A Day in the Life of an Exchange Student at the University of Edinburgh

As an exchange student at the University of Edinburgh, my days are quite different than when I attend my home university in Vancouver, Canada. Instead of attending classes five days a week and juggling five modules, I only have classes two days a week and take three modules. Although, this did take a bit to get used to, mainly the part about having so much free time on my hands, I now use that time to explore the city and of course, scout all the cute coffee shops and brunch venues. So what’s it like having classes only two days? Here’’s a glimpse into my typical Monday morning at the University of Edinburgh.



Although my classes do start at 9am, I’m a morning person and I love waking up early before everyone else to drink my home made cold brew and plan for my day ahead. During this time, I look over my planner to see what tasks I need to complete before the end of the day and add a few more if I see that I have spare time. I usually make a note to go on a jog up to nearby Calton Hill after class if its not raining.



Armed with my laptop, UK power adapter, cold brew, and post lecture snacks, I leave for class at the University of Edinburgh’s central campus. I live quite far from campus (about a 30-35 min walking commute, 10 minute bus ride if you don’t want to walk) and so I like to give myself extra time to walk to campus and then study a few minutes before my 9am seminar.


My first class of the day is Sociology of Intoxication which also happens to be my favourite class. Professor Bancroft is an amazing lecturer and despite the class being two hours in duration, time does seems to go by quite quickly. If you ever have a chance to take one of the many classes he teaches, I would definitely recommend! He really does care about his students!


My second and final class of the day is Human Personality which pertains most to my major out of all the classes that I’m taking. Psychology is taught quite differently here in Scotland versus back in Canada, in the sense that instead of having three in class examinations throughout the semester, we engaged in a mandatory debate with our peers and argued for or against different theories of personality. Its safe to say that I much rather enjoyed the participatory aspect of psychology classes here rather than having to take examinations back home! Also, if you’re also thinking about taking classes in the area of psychology, Professor Mottus is an absolute gem! Ask him about his favourite book, Blueprint: How DNA Makes Us Who We Are, and you’ll be guaranteed to get on his good side.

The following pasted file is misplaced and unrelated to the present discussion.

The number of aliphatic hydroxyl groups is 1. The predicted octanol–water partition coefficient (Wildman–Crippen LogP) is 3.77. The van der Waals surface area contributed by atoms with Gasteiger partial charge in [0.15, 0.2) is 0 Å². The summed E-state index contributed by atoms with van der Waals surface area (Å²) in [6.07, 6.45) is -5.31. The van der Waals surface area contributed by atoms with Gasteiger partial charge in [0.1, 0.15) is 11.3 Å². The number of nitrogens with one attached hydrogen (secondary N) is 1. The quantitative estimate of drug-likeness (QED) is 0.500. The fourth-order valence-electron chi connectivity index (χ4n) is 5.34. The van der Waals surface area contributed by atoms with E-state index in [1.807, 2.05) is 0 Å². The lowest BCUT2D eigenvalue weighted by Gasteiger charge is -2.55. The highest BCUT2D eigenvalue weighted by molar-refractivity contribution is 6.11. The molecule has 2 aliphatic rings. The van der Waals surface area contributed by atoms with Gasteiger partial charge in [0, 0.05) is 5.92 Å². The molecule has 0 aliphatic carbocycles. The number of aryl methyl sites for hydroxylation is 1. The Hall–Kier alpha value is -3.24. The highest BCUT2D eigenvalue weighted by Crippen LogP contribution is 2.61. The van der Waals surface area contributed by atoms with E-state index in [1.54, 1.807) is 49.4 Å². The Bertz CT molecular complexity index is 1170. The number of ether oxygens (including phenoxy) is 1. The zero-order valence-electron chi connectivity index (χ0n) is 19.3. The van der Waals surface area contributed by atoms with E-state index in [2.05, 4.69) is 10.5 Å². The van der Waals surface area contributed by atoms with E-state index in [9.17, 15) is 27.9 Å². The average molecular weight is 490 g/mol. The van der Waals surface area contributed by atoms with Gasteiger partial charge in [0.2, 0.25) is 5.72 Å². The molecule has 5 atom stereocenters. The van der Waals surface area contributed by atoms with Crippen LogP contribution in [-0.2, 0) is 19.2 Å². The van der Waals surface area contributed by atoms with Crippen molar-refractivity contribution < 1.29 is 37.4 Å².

1-3:30 ish

After class, I walk over to the College of Art Library which is based in Evolution house just off of West Port. A simple tip for incoming exchange students is to go onto the University’s library page beforehand where all the opening hours of the libraries are listed. Some libraries have strict opening and closing hours. Helpful tip for incoming exchange students is that some branches such as the main and law libraries monitor their capacity levels and publish it online so students can easily check to see if the library is empty or full. At this time, its usually somewhat quiet enough to study for a few hours and work on the various essays that I’ve been saving for the last minute.


On my way back to my dormitory, I always stop at Real Foods, an organic grocer on Broughton Street. Being a university student can be stressful, but I always try to choose healthy food options whenever I can. Real Foods also has some easy to prepare recipes on their website if you’re ever at loss on what to cook.

Carlton Hill


After I get back to my dormitory, I change into my workout clothes and go for a quick jog up Calton Hill before dinner. My home university is situated within Pacific Spirit Park on the coast of British Columbia, so there are lots of jogging and hiking trails nearby. After moving to Edinburgh, I was at a bit of a loss on where I could run, however, I soon found out about Calton Hill and have been going there ever since.


Dinner time? What I eat varies day to day, usually consisting of a vegetable paired with a protein. My favourite go-to’s are udon soup with egg and vegetables, and quesadillas with refried beans and lettuce.


After dinner, I like to wind down for the night by listening to music and studying. Coursework can be quite stressful so its important to take the time you need to relax and prepare yourself for the next day.


Lights Out!

By Annabella